Brooklyn, NY – Councilmembers David Greenfield and Brad Lander were joined by Commissioner David Yassky of the Taxi & Limousine Commission (TLC) on Sunday afternoon to announce the September 20th launch of the Group Ride Vehicle Pilot Program along the former B23 Route. All stops along the Group Ride Vehicle Pilot Program’s B23 route are clearly marked with signs and are designated as “No Standing” zones. Motorists should not park in the designated areas, some of the former B23 bus stops, during the service’s hours of operation, from 6am-10pm, or they will be ticketed for parking violations. The main stop in Boro Park is at 16th Avenue and 50th Street – a former bus stop that will now be a Group Ride stop.
The TLC’s Group Ride Vehicle Pilot Program will provide point to point, shared ride van service between specified pick up and drop off locations along former MTA bus routes. Included in this program is the former B23 route, which operated in Brooklyn’s Boro Park, Kensington and Flatbush neighborhoods. The B23 served an estimated 1,580 weekday customers until it was eliminated in June over the vehement objections of Councilmembers Greenfield and Lander. The B23 bus route elimination was part of the MTA’s attempt to close a nearly $800 million budget deficit.
In addition to running licensed TLC vans along the former B23 line, the Group Ride Vehicle Pilot Program will also operate routes that follow the former B39 and B71 routes in Brooklyn, as well as the Q74 and Q79 routes in Queens. The vans would transport 6 to 20 passengers, and charge a flat fare of $2 per ride. Vehicles will be clearly marked with the words “GROUP RIDE VEHICLE” on their exterior, and will have unique identifying decals in several locations. There will also be identifying markings in each vehicle’s interior. Pick-up and drop-off locations will be marked with DOT-provided signage, although the stops are not static and additional drop-off locations within service areas may be requested by passengers and agreed-to by drivers.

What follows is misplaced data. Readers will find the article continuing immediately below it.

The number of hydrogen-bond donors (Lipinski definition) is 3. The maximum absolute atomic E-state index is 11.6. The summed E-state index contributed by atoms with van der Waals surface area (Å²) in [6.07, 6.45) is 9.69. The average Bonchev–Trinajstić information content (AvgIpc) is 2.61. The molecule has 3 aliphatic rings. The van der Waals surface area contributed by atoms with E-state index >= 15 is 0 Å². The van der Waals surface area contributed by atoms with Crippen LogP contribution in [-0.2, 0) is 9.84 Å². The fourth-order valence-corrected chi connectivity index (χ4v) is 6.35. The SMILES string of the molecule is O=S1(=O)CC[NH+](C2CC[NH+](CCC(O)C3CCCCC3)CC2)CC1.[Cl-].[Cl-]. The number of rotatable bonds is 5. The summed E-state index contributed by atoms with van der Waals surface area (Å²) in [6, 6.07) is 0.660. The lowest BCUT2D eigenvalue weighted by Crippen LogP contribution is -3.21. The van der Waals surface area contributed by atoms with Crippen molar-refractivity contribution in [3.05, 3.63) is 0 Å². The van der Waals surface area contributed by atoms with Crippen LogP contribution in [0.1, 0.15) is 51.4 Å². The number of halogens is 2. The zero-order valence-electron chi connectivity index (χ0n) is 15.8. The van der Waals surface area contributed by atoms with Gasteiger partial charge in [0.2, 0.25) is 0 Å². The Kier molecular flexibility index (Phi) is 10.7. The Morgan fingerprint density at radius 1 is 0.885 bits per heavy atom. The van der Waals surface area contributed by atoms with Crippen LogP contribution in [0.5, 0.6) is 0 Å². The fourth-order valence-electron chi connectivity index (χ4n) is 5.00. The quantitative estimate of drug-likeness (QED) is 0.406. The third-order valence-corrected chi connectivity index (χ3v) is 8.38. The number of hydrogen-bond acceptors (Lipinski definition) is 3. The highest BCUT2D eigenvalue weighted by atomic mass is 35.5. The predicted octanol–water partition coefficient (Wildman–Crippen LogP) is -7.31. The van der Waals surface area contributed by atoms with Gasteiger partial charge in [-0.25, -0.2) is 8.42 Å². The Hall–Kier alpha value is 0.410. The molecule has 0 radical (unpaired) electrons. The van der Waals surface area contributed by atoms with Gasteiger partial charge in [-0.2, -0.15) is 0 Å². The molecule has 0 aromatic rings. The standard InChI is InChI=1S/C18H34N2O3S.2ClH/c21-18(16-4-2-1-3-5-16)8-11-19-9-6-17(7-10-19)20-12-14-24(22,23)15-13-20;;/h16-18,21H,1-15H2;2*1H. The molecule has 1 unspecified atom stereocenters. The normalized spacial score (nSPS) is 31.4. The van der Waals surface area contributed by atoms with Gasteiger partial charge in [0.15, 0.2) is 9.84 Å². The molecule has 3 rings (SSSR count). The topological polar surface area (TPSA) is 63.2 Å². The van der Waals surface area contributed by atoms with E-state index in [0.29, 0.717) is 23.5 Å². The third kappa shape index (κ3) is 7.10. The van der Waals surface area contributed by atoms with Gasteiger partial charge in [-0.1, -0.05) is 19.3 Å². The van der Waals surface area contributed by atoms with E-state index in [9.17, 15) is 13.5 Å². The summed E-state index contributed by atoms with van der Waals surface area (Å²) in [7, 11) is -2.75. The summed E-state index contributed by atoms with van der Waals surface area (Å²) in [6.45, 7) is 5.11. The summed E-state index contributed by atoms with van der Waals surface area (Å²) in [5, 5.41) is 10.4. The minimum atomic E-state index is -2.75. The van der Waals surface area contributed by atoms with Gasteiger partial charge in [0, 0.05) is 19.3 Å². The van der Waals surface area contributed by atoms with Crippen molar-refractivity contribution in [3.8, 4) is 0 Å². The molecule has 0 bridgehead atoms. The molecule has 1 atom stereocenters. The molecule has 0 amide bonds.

“The purpose of this program is to provide safe and reliable service in areas that have been impacted by the MTA’s service disruptions, some of which were already challenged by limited transportation options,” said Commissioner Yassky. “This is an exciting opportunity for the TLC to help introduce and test an entirely new kind of service that never before existed – one that we believe will help thousands of people get where they need to go in a safe and convenient way.”
“It is sad that because of the dysfunctional MTA we have to resort to private methods of transportation” said Councilman Greenfield. “This community desperately needs public transportation. Thanks to the TLC’s out-of-the-box solution nearly 1,600 commuters will have some alternative to the MTA leaving them stranded. We are grateful that the TLC agreed to this trial program in our community.”
“While this service will never be a full replacement for the B23 bus service, we are very glad that the residents of Borough Park and Kensington will have a way to get through certain sections of their neighborhoods,” said Councilmember Lander. “This service will serve as a vital link for thousands of travelers and we are pleased that the TLC has been able to provide this service.”